The earthquake emigrants

Adrienne Slattery with her partner Tim Shannon, their son Henry and daughter Isabella at a picnic at Lake Tekapo on New Zealand's South Island.

Adrienne Slattery with her partner Tim Shannon, their son Henry and daughter Isabella at a picnic at Lake Tekapo on New Zealand's South Island.


EVEN WHEN you move country, far from friends and family, life still has to go on. Myself and my partner are in earthquake-torn Christchurch with our two young kids and another on the way any day now. It is a challenge bringing up children away from their grandparents, but you can’t put your life on hold when you don’t know how long you will be away for.

Our decision to leave Ireland was a quick one. I was pregnant with our second child in 2010 when my partner Tim, who was working as a structural engineer in Dublin, lost his job over Christmas. We were faced with deciding whether to stay and have the baby in Dublin while relying on social welfare, or to emigrate and find work somewhere else.

We looked at the Middle East as a possibility and my parents were keen on us going to Canada, which would be a reasonably short flight from Ireland. But New Zealand made sense. Tim is from Christchurch, and we knew they were crying out for engineers to help to rebuild the city, which had been destroyed by a major earthquake just three months before.

We were due to leave on February 22nd, and woke up that morning to the news that there had been another devastating earthquake in Christchurch overnight. We panicked and had serious second thoughts, but our flights were booked and we were packed up ready to go, so we got on that plane.

We were leaving the economic disaster in Ireland behind and heading into a natural disaster in Christchurch.

We spent a week in Sydney before taking the flight to New Zealand. As we flew in over Christchurch airport, we saw the city lights and took that as a good sign. There was life there after all.

The rental market was really stretched here, so we took a massive risk and bought a house. The first weekend after we moved in, there was another earthquake. We hadn’t bought in Ireland because we couldn’t afford it in the boom and it was too risky when prices began to drop, but we were now thinking we had taken an even bigger risk buying here when our investment could literally crumble to the ground.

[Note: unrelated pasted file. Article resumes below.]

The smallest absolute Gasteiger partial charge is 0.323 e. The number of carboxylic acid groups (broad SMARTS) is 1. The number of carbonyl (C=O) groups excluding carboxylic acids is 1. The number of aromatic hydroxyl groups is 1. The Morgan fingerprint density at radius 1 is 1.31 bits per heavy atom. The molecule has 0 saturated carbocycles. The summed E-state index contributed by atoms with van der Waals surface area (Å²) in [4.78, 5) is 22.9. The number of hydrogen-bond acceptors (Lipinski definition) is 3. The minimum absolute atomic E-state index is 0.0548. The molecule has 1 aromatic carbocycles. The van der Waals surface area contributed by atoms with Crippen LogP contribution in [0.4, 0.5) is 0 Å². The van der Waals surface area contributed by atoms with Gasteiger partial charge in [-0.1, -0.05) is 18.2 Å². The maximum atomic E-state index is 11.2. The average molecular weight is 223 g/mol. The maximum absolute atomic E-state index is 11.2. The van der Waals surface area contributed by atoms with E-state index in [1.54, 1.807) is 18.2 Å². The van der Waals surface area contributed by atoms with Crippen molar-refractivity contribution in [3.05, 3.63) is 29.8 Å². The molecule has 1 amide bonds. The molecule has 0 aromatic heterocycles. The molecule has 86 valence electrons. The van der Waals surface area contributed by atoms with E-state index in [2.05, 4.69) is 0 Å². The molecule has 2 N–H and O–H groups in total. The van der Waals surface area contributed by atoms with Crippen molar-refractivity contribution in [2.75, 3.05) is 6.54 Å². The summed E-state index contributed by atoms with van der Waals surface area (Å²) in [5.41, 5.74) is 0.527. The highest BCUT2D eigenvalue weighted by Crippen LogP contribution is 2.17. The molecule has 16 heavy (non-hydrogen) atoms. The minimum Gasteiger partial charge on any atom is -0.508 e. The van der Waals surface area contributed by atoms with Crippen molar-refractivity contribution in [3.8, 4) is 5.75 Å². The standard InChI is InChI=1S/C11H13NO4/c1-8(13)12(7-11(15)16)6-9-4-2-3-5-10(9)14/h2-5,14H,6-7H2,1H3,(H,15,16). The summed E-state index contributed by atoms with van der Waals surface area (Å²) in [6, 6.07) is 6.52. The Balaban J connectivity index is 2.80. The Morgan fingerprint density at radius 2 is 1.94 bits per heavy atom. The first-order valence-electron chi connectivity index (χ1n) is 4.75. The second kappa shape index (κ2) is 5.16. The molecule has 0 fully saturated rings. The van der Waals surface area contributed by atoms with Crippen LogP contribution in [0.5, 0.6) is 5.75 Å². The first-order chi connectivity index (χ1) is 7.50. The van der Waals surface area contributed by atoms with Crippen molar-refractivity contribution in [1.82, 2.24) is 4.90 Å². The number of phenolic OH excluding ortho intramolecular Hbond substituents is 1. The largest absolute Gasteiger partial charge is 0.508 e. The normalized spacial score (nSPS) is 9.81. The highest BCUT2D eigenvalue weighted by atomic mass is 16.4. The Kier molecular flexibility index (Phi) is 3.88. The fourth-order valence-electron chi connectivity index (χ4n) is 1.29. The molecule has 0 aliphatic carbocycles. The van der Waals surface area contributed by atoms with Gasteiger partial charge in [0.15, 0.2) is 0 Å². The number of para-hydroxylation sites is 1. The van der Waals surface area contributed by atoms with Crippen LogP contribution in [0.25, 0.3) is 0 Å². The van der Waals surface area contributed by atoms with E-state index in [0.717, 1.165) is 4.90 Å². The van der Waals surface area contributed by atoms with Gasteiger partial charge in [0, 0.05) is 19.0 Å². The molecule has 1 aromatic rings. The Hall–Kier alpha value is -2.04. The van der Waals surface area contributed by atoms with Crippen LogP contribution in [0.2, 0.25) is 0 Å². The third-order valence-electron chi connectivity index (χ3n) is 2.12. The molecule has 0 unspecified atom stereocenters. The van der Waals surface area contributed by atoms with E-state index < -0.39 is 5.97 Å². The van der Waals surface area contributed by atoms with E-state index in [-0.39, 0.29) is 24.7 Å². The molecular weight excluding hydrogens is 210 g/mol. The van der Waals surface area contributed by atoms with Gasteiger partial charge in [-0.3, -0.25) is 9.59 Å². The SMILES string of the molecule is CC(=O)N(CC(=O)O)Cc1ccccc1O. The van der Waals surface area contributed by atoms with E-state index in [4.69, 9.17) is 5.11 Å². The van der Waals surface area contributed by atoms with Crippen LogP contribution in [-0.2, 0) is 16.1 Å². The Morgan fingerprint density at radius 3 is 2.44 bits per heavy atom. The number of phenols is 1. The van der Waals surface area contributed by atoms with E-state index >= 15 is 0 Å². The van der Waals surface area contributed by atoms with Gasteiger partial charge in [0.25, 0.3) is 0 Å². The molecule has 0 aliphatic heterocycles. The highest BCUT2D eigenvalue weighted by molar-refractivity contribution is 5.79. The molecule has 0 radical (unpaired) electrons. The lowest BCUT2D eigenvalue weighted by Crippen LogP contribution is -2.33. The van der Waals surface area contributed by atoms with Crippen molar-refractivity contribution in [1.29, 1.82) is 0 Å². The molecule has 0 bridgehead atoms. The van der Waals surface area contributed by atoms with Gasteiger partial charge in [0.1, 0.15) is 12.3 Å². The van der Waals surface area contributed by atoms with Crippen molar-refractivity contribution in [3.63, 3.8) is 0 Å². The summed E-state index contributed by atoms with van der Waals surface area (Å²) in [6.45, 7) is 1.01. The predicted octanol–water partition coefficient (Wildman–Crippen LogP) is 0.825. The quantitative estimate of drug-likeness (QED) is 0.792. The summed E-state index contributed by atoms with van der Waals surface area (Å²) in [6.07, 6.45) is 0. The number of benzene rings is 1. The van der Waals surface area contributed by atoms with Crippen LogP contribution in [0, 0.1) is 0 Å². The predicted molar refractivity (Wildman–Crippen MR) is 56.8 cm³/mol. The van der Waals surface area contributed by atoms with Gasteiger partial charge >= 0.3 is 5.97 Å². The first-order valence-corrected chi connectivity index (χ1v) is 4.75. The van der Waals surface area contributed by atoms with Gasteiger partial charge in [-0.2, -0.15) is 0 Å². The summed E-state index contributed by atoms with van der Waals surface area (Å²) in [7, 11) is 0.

As it turns out, house prices have increased by 10 per cent in the area we live in since we bought in April 2011. There’s an accommodation shortage, because more than 100,000 houses are in need of repair and 10,000 need to be rebuilt.

We have experienced 3,000 aftershocks and four large earthquakes since we arrived. Every time the ground shakes it sends shivers up me. Our whole lives have adapted though, and we have learned to be earthquake aware. You constantly think about what is over your head.

The house is made from timber so we know we are reasonably safe in it.

It will sway and shake in an earthquake, but it won’t fall down. It had a few cracks in the ceiling and some broken glass when we bought it, but the damage was cosmetic and will be paid for by the government’s Earthquake Commission, which provides funding for properties with damage under $100,000 (€62,529).

I thought I would join a mother and baby group or the local library to meet new people when we arrived, but they were all closed because of the earthquake damage. A lady on the plane told me about the Christchurch Irish Society, and although I thought I would have little interest or intention of joining an Irish club, I gave them a call and they were amazing.

Some of the members have been here for eight or nine years, and they really helped me to settle in. Their numbers have swelled enormously this year with all the new Irish arriving over to work on the rebuild.

In most instances, the husbands come over a few months in advance, find a job and somewhere to live, and the wife and children join them afterwards.

If someone new arrives in my area, the society let me know and I go to meet them and their family. It is a great support network.

We left Ireland unsure whether we would stay, but once here we felt committed. The motto the council is using is Rise Up Christchurch, and I really believe it is going to be a great city when the rebuild is complete. The positivity is infectious.

Construction workers, architects and engineers are coming from all over the world, so it is an exciting time. The city will be designed, built and owned by Kiwis, Irish, English, and all the other nationalities who are making it their home. We all feel very part of it.

I am on maternity leave again but have a good job as a fire-safety engineer. The work-life balance for families is great, the kids have an active outdoor lifestyle because the weather is so good, and they are so young they don’t notice that the city is like a construction site.

It is hard for my parents, but they understand that we didn’t have a choice. We are lucky that they are young and able to travel. They came over to visit within a month of my daughter’s birth and will be here again at Christmas to see the third baby. We also met half way in San Francisco in March, because we want them to get to know the kids while they are young. Those visits are very important, and are factored into our savings.

I don’t think about the long term. We are here for as long as Ireland is in the situation it is in. The next five years will be lucrative for us here, and we will review things then. In the meantime, we are determined to make the most of it.

– In conversation with Ciara Kenny

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